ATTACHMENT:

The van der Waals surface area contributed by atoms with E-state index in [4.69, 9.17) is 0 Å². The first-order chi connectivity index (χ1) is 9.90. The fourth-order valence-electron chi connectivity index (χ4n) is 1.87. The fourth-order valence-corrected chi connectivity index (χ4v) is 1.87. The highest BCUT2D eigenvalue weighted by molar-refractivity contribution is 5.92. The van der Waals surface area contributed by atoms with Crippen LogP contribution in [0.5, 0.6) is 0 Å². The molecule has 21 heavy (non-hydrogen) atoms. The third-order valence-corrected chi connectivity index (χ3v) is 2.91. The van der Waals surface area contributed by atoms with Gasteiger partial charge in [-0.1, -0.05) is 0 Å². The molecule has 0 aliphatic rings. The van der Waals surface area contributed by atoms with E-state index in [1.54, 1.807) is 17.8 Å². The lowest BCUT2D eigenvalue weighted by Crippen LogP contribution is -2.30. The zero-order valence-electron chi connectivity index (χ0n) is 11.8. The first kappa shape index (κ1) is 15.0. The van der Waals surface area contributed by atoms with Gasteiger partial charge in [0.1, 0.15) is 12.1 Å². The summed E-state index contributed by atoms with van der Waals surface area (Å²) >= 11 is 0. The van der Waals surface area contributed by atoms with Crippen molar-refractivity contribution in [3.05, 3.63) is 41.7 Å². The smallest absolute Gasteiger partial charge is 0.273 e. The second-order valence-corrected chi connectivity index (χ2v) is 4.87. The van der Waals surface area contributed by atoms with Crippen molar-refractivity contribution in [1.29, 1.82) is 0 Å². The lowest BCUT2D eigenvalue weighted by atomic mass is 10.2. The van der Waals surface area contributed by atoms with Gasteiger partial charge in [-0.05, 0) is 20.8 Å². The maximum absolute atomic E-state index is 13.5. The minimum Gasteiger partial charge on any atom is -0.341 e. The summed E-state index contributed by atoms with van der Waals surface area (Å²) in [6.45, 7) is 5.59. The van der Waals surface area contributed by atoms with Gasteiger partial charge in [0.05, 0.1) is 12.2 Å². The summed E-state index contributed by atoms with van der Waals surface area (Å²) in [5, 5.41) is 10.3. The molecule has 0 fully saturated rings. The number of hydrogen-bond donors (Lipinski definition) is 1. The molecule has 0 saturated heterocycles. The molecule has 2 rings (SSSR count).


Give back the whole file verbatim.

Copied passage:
The van der Waals surface area contributed by atoms with E-state index in [4.69, 9.17) is 0 Å². The first-order chi connectivity index (χ1) is 9.90. The fourth-order valence-electron chi connectivity index (χ4n) is 1.87. The fourth-order valence-corrected chi connectivity index (χ4v) is 1.87. The highest BCUT2D eigenvalue weighted by molar-refractivity contribution is 5.92. The van der Waals surface area contributed by atoms with Crippen LogP contribution in [0.5, 0.6) is 0 Å². The molecule has 21 heavy (non-hydrogen) atoms. The third-order valence-corrected chi connectivity index (χ3v) is 2.91. The van der Waals surface area contributed by atoms with Gasteiger partial charge in [-0.1, -0.05) is 0 Å². The molecule has 0 aliphatic rings. The van der Waals surface area contributed by atoms with E-state index in [1.54, 1.807) is 17.8 Å². The lowest BCUT2D eigenvalue weighted by Crippen LogP contribution is -2.30. The zero-order valence-electron chi connectivity index (χ0n) is 11.8. The first kappa shape index (κ1) is 15.0. The van der Waals surface area contributed by atoms with Gasteiger partial charge in [0.1, 0.15) is 12.1 Å². The summed E-state index contributed by atoms with van der Waals surface area (Å²) >= 11 is 0. The van der Waals surface area contributed by atoms with Crippen molar-refractivity contribution in [3.05, 3.63) is 41.7 Å². The smallest absolute Gasteiger partial charge is 0.273 e. The second-order valence-corrected chi connectivity index (χ2v) is 4.87. The van der Waals surface area contributed by atoms with Crippen molar-refractivity contribution in [1.29, 1.82) is 0 Å². The lowest BCUT2D eigenvalue weighted by atomic mass is 10.2. The van der Waals surface area contributed by atoms with Gasteiger partial charge in [-0.05, 0) is 20.8 Å². The maximum absolute atomic E-state index is 13.5. The minimum Gasteiger partial charge on any atom is -0.341 e. The summed E-state index contributed by atoms with van der Waals surface area (Å²) in [6.45, 7) is 5.59. The van der Waals surface area contributed by atoms with Gasteiger partial charge in [0.05, 0.1) is 12.2 Å². The summed E-state index contributed by atoms with van der Waals surface area (Å²) in [5, 5.41) is 10.3. The molecule has 0 fully saturated rings. The number of hydrogen-bond donors (Lipinski definition) is 1. The molecule has 0 saturated heterocycles. The molecule has 2 rings (SSSR count).